Tuesday, October 20, 2009

Big Environmental Problems Come In Small Packages

Doing a quick search on Google, I found this United Kingdom based website that talks about product packaging and the environment - http://www.wasteonline.org.uk/resources/InformationSheets/Packaging.htm. The site speaks of how paper and cardboard are the most heavily used packaging materials in terms of weight. Plastics are in wide use for the packaging of food products and "is the most energy efficient" and sturdy material for packaging. Aluminum, glass, and steel are also being used for certain items. They suggest reducing, reusing, and recycling in that order.

Some of the packaged, portable products I use almost on a daily are the following:

- My laptop computer. It came in a cardboard box with Styrofoam inserts, and also included additional booklets sealed in plastic. The mouse also came in a separate plastic package.

- The carrying case for the laptop came in a cardboard wrap. I use it every day to carry items to work and school. The computer, mouse, and carrying case all came to me in a cardboard shipping package.

- My cell phone was purchased from Best Buy and came in a cardboard box with plastic inserts and booklets sealed in plastic.

- One of the remote controllers I use for my television came in the cardboard box my TV set came in, and the other controller came in the DirectTV box's cardboard box.

- All of my textbooks for FGCU came sealed in plastic from the University. They were all used, except for my accounting textbook, which came separately sealed in plastic.

- Notebook paper that I use at school came in a plastic wrapping.

- Mail and packages that I receive comes in various envelopes and packaging. I get junk mail only occasionally.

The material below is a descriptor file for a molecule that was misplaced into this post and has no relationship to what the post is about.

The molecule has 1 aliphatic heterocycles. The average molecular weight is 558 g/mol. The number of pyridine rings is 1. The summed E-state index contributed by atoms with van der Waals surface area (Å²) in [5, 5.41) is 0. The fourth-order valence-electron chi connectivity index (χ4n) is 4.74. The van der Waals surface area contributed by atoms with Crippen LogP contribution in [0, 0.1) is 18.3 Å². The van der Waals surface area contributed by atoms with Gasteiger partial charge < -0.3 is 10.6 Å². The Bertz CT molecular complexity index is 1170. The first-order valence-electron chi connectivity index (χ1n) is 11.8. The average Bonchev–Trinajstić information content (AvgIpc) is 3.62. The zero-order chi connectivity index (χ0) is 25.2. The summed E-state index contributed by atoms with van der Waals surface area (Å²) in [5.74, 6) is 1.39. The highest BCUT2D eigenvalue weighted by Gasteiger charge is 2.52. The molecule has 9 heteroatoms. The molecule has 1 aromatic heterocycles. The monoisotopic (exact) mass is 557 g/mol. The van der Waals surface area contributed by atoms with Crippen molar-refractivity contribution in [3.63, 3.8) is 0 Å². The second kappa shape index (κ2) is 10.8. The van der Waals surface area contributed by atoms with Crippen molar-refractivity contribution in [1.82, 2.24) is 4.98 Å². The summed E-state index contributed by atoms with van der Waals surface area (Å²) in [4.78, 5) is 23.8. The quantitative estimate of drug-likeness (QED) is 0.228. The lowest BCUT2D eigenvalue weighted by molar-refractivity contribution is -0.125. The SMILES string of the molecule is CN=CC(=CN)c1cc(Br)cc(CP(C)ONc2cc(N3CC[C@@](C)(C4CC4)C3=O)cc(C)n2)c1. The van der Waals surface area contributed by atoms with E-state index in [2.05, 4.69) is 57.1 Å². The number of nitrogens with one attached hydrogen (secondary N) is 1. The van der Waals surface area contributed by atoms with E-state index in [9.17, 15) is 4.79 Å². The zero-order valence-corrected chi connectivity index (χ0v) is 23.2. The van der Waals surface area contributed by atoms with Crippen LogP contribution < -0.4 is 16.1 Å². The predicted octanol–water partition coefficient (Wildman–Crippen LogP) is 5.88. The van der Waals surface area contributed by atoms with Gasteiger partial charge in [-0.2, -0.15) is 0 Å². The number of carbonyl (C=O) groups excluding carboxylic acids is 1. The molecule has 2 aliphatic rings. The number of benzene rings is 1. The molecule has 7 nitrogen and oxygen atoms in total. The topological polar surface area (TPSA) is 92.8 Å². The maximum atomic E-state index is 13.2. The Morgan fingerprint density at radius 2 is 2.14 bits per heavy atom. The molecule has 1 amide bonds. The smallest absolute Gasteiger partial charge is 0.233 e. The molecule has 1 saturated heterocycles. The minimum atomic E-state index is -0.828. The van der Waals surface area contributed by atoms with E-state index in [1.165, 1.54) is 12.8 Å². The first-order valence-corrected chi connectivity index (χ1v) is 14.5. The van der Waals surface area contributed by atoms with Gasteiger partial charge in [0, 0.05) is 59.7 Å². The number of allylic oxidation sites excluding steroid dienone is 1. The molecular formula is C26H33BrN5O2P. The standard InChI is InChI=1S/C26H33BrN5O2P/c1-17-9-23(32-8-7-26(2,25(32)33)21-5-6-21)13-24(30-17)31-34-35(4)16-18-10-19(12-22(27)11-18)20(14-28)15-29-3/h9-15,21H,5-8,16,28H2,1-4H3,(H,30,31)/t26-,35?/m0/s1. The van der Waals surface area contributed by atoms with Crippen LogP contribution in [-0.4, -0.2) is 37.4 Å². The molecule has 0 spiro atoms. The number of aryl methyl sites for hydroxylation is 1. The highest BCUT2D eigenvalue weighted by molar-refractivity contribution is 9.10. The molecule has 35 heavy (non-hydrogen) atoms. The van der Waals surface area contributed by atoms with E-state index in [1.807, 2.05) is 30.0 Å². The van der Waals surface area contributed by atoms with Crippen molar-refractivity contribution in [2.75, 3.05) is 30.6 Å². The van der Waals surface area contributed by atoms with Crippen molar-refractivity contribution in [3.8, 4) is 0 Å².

- I usually eat protein bars when I am at work or school, and they come in a thin foil wrapping. I also eat trail mix that usually comes in a plastic pouch. On occasion, I will bring a small bowl of soup that comes in a tin/plastic can, with a plastic top. I sometimes also bring a tuna fish cracker kit to work. The total kit comes in a plastic/cardboard package, and the condiments and crackers are in plastic packets. The tuna fish is in a foil pouch.

- Some of the books I carry and read probably came in a plastic wrapping and were shipped to me in a cardboard box.

- Every now and again I will drink a soda from an aluminum can or a plastic bottle, and I drink from a bottled water almost every day.

- Paper towels could count as a portable item. I use them often and aside from being paper themselves, they come in plastic wrapping.

- I enjoy drinking tea, which comes in a bag to be dipped in water. The tea leaves come in some sort of sieved paper bag, and the bag itself comes in a paper wrapping. The paper-wrapped tea bags come in a cardboard, plastic wrapped box!

...Those are pretty much all of the portable, packaged items I can think of. Going to this website - http://www.pacinst.org/topics/water_and_sustainability/bottled_water/bottled_water_and_energy.html - one can read about how it takes 3 liters of water to produce one liter of bottled water, and in 2006 the bottling of water created 2.5 million tons of carbon dioxide! The 3 liters to produce 1 liter syndrome, reminds me of the same problem of which I spoke in my water blog, where cleaning and reusing a bottled water caused me to use 8 cups of water. In addition to these externalities, the bottles have to be shipped, or trucked, which uses further gas. Plastic seemed to be the main culprit in my packages, and though the British site mentioned at the beginning of this blog spoke of its efficiency, it still isn't that efficient or sustainable

The other major packaging material I saw was cardboard and paper, both of which require trees. Perhaps some of the materials are manufactured from recycled components, but I know there is still other energy and water being used in their production. Also not sustainable.

I would like to point out the fact that whenever I sell something online, which I do from time to time, I generally use a cardboard box from a past purchase and insert paper that is actually the wrapping for computer paper that my Dad uses at his print shop. I am proud of doing that, at least.

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